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Beginning a New School and Knowing When It’s Time to Say Good-bye

December 5, 2010 2 comments

I always loved my school.  It was started before the first special education law , PL94-142,  when there was no entitlement to a free and appropriate public school education until age 21.  Students with developmental disabilities remained in an elementary school setting until age 17.  At that time, if they were independent travelers, they could attend an occupational training center to learn skills that would hopefully help them to get a job.  Students who could not travel by themselves were out of luck, they stayed at home.  That was until a sage man, Murray Beer, saw the need to have these young adults continue in a school setting.  He wrote a grant and thanks to Murray, the Brooklyn ASTC was born in 1975.

We were called the Adult Skills Training Center, a small school, 3 classes and about 15 staff.  We recruited students from the neighborhood and from the nearby Brooklyn Developmental Center.  We ran the gamut of students who aged out of their neighborhood schools and were sitting home watching television or hanging out on the streets getting into trouble to those who never attended a public school and under the Willowbrook  Consent Decree, were getting on a school bus for the first time.

I remember coming to the building with my colleagues about a week before the arrival of the students so we could plan and set things up.  The excitement was incredible, with energy and ideas abounding. We were going to do wonders with our unserved students.  We were trailblazers.   We collaborated and shared ideas and waited eagerly for the day that our students would arrive.  I still remember the first day,  some  students came via school bus, some by themselves,  wandering in to see what was going on, and others with parents who were so grateful that there was somewhere for their child to go during the day.  There was a zero rejection policy, all were welcomed.

We developed our own curriculum, consisting of functional academics and life skills.  We billed ourselves as a community based school whose mission was to promote social growth and to help our students to become as independent as possible.  Parents loved the idea, they yearned for their young adults to be independent and get out into the community.

Budget was an issue, there was little money for supplies. We scrounged for donations and used our own funds as well.  We wanted to do the right things for our students.  The staff worked as a team, pitching in whenever and wherever the need arose, handling behavioral issues, sharing students, and switching them informally so all could receive the proper supports.  There was no territoriality, we were a family and we wanted to do what worked for the students.   Parents were always welcomed and were encouraged  to begin a parent association.

Staying late or coming in early was never an issue.  We were so committed to our students, that was all that mattered.

We completed our first year, filled with learning , celebrations and happiness.  As we made plans for our second year, the dreaded budget cuts ensued.  I was not a permanent teacher, I lost my job; the fabulous  unit coordinator  lost her job and other staff was shifted around.  Staff excessed from other schools would be assigned in September.  What a terrible way to  end a glorious year of growth for students and staff alike.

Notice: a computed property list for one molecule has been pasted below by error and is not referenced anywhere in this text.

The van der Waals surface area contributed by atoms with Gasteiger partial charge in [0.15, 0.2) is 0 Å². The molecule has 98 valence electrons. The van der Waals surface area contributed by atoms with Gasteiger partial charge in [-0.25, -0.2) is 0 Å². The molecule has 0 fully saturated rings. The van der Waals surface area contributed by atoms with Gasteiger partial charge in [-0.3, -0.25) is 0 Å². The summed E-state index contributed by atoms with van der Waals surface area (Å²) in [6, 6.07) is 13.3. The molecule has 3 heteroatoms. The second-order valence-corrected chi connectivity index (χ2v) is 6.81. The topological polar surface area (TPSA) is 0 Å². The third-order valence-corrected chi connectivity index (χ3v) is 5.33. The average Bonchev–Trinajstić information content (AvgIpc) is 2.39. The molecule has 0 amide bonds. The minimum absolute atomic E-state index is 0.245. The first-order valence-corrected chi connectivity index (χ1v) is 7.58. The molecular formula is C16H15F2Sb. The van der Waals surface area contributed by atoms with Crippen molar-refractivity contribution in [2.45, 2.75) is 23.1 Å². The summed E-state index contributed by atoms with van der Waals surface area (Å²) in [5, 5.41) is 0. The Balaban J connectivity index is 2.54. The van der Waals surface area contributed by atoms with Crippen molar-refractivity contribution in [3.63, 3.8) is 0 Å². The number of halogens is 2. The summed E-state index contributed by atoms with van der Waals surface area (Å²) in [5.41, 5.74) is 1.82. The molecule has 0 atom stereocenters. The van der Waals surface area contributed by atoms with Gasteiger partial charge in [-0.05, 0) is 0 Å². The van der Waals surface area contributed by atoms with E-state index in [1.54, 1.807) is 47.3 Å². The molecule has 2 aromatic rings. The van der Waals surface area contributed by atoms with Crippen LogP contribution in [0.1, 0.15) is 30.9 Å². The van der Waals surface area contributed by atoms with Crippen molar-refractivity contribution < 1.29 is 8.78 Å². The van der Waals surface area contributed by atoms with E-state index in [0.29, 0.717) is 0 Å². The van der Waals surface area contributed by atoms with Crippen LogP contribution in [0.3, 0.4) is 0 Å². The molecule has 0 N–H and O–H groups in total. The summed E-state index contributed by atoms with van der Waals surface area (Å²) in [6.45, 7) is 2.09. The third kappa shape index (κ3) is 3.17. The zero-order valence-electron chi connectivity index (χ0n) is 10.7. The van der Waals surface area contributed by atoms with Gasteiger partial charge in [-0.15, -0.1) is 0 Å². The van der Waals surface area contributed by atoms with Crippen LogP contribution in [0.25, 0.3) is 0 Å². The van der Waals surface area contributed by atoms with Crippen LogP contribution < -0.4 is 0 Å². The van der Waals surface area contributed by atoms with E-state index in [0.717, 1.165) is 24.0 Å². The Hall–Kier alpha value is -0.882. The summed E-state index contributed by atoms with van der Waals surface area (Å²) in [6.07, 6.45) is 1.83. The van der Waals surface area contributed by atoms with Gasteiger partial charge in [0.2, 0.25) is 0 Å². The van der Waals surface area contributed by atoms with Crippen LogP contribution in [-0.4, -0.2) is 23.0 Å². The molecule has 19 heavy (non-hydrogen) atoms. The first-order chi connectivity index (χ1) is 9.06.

As luck would have it, I was called back to my job at the end of September.  (This would happen for another 2 years until I became  a permanent  teacher.)   Like in most schools, there were personnel changes, some for the better, some for the worse.   At times things were difficult.   For me, what was  never difficult was to stay focused on the mission of the school, to increase social skills and teach functional academics to make our students as independent as possible.  It made sense.

Over the next 30 years, the location of the school changed.  The name of the school changed.  The population of the school changed.  The  focus on academics changed.  The edicts from the various chancellors changed.   I remained with the school but my role and title changed.  The wording of our mission and vision statement changed.  What did not change was my belief in what  the school stood for or my passion for the school, it’s students, staff and parents and  of course, my commitment to being a trailblazer.  Throughout my career, I carried with me (and tweaked) the lessons that I learned in 1975 and am proud that I always was and still am a trailblazer.  Keeping focused on doing the right thing for my students made it so much easier.   Then came directives from the  last chancellor, via the district superintendent, that I knew were not educationally sound for my students.  I found words coming out of my mouth that were their beliefs, not mine.  I was lucky, I had the age and years to retire so I wouldn’t have to continue to spew or implement what I knew was wrong.  Making the decision to retire was not an easy one. I loved my school and what it had become but after  so many years in the field, compromising my beliefs was unthinkable.  So I decided retirement was the right choice for me.  And when I left my school for the last time, I walked out with my head held high, hoping that my passion for the school, it’s students, staff and parents helped to make an impact on their lives.  I know that it made an impact on mine.